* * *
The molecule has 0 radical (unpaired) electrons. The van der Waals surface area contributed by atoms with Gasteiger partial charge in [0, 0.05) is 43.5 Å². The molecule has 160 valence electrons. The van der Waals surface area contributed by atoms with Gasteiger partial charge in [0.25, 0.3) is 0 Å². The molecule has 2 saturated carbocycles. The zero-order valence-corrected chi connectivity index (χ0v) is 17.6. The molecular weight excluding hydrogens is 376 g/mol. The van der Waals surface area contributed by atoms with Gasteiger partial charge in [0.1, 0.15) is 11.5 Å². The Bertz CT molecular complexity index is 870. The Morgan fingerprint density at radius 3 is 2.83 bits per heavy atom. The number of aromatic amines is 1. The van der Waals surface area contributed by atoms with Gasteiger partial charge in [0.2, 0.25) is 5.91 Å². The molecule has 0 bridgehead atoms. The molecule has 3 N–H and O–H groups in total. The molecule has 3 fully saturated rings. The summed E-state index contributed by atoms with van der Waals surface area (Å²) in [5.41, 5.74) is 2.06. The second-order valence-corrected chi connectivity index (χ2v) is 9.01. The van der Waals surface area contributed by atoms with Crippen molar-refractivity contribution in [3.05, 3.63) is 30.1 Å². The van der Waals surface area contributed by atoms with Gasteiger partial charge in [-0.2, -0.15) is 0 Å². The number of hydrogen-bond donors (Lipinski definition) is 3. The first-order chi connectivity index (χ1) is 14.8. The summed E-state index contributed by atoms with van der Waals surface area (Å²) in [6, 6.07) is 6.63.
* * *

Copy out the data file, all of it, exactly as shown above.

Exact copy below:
The molecule has 0 radical (unpaired) electrons. The van der Waals surface area contributed by atoms with Gasteiger partial charge in [0, 0.05) is 43.5 Å². The molecule has 160 valence electrons. The van der Waals surface area contributed by atoms with Gasteiger partial charge in [0.25, 0.3) is 0 Å². The molecule has 2 saturated carbocycles. The zero-order valence-corrected chi connectivity index (χ0v) is 17.6. The molecular weight excluding hydrogens is 376 g/mol. The van der Waals surface area contributed by atoms with Gasteiger partial charge in [0.1, 0.15) is 11.5 Å². The Bertz CT molecular complexity index is 870. The Morgan fingerprint density at radius 3 is 2.83 bits per heavy atom. The number of aromatic amines is 1. The van der Waals surface area contributed by atoms with Gasteiger partial charge in [0.2, 0.25) is 5.91 Å². The molecule has 0 bridgehead atoms. The molecule has 3 N–H and O–H groups in total. The molecule has 3 fully saturated rings. The summed E-state index contributed by atoms with van der Waals surface area (Å²) in [5.41, 5.74) is 2.06. The second-order valence-corrected chi connectivity index (χ2v) is 9.01. The van der Waals surface area contributed by atoms with Crippen molar-refractivity contribution in [3.05, 3.63) is 30.1 Å². The van der Waals surface area contributed by atoms with Gasteiger partial charge in [-0.2, -0.15) is 0 Å². The number of hydrogen-bond donors (Lipinski definition) is 3. The first-order chi connectivity index (χ1) is 14.8. The summed E-state index contributed by atoms with van der Waals surface area (Å²) in [6, 6.07) is 6.63.